Everyone decent in Hollywood (and the West), whatever his personal beliefs, should defend the principle of free expression and urge Hollywood to reject the Pope’s proposal to influence and propagandize the movie industry. In other words, speak up for freedom and turn the Pope down.

Pope Francis

Saint Francis of Assisi by Jusepe de RiberaNaming himself after St. Francis of Assisi, a Catholic who claimed that he answered God’s call to “repair my church in ruins”, a 76-year-old priest from South America became the first Jesuit pope yesterday and, breaking from small, hierarchical rituals, reminded the world that people currently want to believe, i.e. have faith, more than they want to choose to think, i.e., follow reason. Contrary to those who claim that it doesn’t matter, the Catholic Church is meaningless, etc., the naming of the new pope is, I think, a serious new sign that civilization is in trouble.

It’s not that this pope—who is accused of aiding and abetting a dictatorship in his native Argentina, which he apparently as much as admits to doing, which is hardly surprising in a country that welcomed Nazis after World War 2—is hostile to sex without procreation, such as homosexuality and contraception, or that he is as contemptuous of capitalism as Barack Obama or his nagging wife Michelle. The sign stems from the fact that, as far as I can tell, most people are choosing to ignore or evade the overwhelming evidence that the Catholic Church, which is paying out millions of dollars in settlements to people who credibly claim to have been sexually abused as children by priests operating within a system that’s apparently influenced or ruled by a secretly repressed sex cabal, is 100 percent corrupt and immoral.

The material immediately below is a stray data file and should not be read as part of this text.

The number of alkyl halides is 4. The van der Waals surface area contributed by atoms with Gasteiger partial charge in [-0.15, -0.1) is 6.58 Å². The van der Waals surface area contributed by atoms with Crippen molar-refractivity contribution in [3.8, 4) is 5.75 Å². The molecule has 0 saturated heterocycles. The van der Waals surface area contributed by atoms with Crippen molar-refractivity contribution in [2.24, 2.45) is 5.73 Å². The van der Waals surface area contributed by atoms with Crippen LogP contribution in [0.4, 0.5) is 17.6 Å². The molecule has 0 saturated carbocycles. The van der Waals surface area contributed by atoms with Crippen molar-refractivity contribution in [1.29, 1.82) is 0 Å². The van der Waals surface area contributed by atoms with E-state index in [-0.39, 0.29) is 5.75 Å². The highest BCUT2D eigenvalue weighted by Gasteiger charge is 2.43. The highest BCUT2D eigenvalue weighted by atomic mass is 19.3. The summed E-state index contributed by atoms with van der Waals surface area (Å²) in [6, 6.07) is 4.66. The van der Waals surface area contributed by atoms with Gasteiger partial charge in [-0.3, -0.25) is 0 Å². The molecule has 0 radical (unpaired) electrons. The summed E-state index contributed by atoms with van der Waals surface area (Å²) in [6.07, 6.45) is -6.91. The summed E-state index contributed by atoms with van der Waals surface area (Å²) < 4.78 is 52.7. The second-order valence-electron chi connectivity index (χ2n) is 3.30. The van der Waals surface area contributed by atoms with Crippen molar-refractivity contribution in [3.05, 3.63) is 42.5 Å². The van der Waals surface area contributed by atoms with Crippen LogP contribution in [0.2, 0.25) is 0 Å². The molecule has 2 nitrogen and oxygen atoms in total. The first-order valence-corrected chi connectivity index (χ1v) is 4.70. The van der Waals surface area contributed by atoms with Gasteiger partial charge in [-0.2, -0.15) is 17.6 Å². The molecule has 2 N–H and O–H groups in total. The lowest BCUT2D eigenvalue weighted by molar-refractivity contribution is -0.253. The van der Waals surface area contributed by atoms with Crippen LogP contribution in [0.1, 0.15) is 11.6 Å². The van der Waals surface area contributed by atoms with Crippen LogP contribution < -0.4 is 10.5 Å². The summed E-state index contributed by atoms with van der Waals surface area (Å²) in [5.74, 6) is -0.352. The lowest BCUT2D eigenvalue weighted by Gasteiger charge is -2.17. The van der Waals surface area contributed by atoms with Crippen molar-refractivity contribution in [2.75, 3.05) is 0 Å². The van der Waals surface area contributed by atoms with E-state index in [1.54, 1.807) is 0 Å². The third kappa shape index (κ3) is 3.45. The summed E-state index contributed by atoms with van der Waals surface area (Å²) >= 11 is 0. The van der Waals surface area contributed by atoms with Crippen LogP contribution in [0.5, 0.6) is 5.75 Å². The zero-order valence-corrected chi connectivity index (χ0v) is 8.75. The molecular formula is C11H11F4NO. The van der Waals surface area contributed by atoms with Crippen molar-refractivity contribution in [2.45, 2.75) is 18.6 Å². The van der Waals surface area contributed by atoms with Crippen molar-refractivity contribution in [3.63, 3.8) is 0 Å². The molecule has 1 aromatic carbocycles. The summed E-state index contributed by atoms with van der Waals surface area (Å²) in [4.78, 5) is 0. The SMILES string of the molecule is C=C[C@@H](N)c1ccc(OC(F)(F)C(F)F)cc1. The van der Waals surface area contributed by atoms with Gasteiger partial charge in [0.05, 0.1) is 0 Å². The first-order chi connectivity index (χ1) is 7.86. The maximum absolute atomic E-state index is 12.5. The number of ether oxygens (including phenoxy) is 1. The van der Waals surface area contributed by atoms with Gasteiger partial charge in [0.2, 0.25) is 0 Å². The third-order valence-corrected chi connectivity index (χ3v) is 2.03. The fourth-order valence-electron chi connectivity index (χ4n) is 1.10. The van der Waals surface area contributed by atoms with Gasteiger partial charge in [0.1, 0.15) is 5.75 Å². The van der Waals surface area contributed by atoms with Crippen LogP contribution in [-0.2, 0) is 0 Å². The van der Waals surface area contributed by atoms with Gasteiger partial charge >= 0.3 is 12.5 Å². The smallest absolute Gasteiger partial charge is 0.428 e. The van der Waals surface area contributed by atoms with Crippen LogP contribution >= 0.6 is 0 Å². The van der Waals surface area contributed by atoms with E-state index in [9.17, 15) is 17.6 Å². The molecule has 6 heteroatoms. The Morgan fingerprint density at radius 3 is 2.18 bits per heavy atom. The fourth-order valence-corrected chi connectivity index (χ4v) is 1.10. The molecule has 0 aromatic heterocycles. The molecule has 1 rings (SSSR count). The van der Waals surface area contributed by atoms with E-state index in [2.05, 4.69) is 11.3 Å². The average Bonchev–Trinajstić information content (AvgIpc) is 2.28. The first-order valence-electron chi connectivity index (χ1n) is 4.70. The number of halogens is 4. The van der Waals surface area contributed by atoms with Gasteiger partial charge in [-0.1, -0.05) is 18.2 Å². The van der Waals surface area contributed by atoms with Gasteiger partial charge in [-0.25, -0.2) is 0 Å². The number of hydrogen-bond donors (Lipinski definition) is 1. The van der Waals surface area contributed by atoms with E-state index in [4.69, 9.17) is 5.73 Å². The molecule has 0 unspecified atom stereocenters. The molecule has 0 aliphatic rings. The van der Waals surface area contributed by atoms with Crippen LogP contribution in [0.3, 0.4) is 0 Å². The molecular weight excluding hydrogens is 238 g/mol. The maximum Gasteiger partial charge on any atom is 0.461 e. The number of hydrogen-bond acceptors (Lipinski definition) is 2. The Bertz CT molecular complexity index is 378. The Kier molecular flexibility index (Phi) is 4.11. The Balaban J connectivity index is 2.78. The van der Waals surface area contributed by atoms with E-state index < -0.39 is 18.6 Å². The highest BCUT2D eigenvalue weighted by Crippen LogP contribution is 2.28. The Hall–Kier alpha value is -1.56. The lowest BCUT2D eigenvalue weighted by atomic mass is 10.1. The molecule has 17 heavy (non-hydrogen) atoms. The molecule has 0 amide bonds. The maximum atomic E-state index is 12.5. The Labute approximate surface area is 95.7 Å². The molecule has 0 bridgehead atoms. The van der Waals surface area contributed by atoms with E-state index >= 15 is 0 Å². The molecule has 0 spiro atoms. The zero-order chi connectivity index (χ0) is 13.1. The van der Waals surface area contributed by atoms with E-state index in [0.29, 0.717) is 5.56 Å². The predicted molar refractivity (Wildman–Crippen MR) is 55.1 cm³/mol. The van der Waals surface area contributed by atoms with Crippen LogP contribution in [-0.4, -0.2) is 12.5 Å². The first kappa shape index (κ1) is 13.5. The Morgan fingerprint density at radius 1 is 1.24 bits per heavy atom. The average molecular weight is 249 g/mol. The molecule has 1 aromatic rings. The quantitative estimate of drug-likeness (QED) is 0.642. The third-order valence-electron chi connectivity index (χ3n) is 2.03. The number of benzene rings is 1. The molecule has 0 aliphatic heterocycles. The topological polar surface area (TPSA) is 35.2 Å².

That people—conservatives, leftists, otherwise rational people of all types, judging by social and mainstream media—really want to believe is not astonishing. We are regressing, not progressing, and besides a New Left president, we now have a “Third World” pope who chose to emulate St. Francis because, according to a Vatican spokesman, he has a “special place in his heart and his ministry for the poor, for the disenfranchised, [and] for those living on the fringes and facing injustice.” These last two words, were real justice possible among Catholics, should mean those who toil, struggle and strive to make money and live honest, rational lives in pursuit of their own selfish happiness; be they any color, sex or economic status. But no one has any reason to think that Pope Francis will spare condemnation of those who seek to profit and act selfishly here on earth and we have every reason to think that he will not. Instead, Pope Francis should be expected to change the Catholic Church only in order to fix what he believes is broken – which is to say make it a more consistent organ for spreading altruism and other rotten ideals.

At that, secular and rational people should not snicker at Pope Francis, who may, like his predecessor, be a transitional figure, or wonder how anyone can take him seriously. The point is that they do—more than ever—and those of us who reject Judeo-Christianity, religion and mysticism ought to stop snickering, get serious about fighting the irrationality that’s engulfing the world, advocate for a philosophy of living on earth and live by example—including by means of rational, not pedantic or dogmatic, activism—a rational alternative to a life of submission. The fact of Pope Francis is an ominous, not humorous, sign that we are running out of time.